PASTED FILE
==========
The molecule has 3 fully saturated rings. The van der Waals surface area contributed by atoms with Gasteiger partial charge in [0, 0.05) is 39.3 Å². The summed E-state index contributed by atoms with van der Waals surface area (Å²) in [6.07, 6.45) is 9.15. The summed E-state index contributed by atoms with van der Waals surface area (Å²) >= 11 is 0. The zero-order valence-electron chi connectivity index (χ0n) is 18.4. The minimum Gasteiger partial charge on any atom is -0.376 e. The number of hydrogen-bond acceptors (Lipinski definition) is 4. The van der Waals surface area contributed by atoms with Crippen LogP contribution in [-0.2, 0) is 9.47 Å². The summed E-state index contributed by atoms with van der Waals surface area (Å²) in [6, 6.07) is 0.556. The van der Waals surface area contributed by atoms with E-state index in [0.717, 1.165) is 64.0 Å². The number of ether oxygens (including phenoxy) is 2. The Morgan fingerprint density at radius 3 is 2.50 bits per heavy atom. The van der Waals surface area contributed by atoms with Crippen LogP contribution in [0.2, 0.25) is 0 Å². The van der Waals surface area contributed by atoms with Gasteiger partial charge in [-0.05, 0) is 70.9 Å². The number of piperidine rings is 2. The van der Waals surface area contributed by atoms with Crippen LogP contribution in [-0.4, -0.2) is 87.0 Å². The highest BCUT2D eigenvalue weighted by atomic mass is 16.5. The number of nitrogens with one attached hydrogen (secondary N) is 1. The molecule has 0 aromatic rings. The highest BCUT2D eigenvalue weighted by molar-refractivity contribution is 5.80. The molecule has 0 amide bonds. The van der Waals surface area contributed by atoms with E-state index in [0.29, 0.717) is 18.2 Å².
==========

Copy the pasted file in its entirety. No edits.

The molecule has 3 fully saturated rings. The van der Waals surface area contributed by atoms with Gasteiger partial charge in [0, 0.05) is 39.3 Å². The summed E-state index contributed by atoms with van der Waals surface area (Å²) in [6.07, 6.45) is 9.15. The summed E-state index contributed by atoms with van der Waals surface area (Å²) >= 11 is 0. The zero-order valence-electron chi connectivity index (χ0n) is 18.4. The minimum Gasteiger partial charge on any atom is -0.376 e. The number of hydrogen-bond acceptors (Lipinski definition) is 4. The van der Waals surface area contributed by atoms with Crippen LogP contribution in [-0.2, 0) is 9.47 Å². The summed E-state index contributed by atoms with van der Waals surface area (Å²) in [6, 6.07) is 0.556. The van der Waals surface area contributed by atoms with E-state index in [0.717, 1.165) is 64.0 Å². The number of ether oxygens (including phenoxy) is 2. The Morgan fingerprint density at radius 3 is 2.50 bits per heavy atom. The van der Waals surface area contributed by atoms with Crippen LogP contribution in [0.2, 0.25) is 0 Å². The van der Waals surface area contributed by atoms with Gasteiger partial charge in [-0.05, 0) is 70.9 Å². The number of piperidine rings is 2. The van der Waals surface area contributed by atoms with Crippen LogP contribution in [-0.4, -0.2) is 87.0 Å². The highest BCUT2D eigenvalue weighted by atomic mass is 16.5. The number of nitrogens with one attached hydrogen (secondary N) is 1. The molecule has 0 aromatic rings. The highest BCUT2D eigenvalue weighted by molar-refractivity contribution is 5.80. The molecule has 0 amide bonds. The van der Waals surface area contributed by atoms with E-state index in [0.29, 0.717) is 18.2 Å².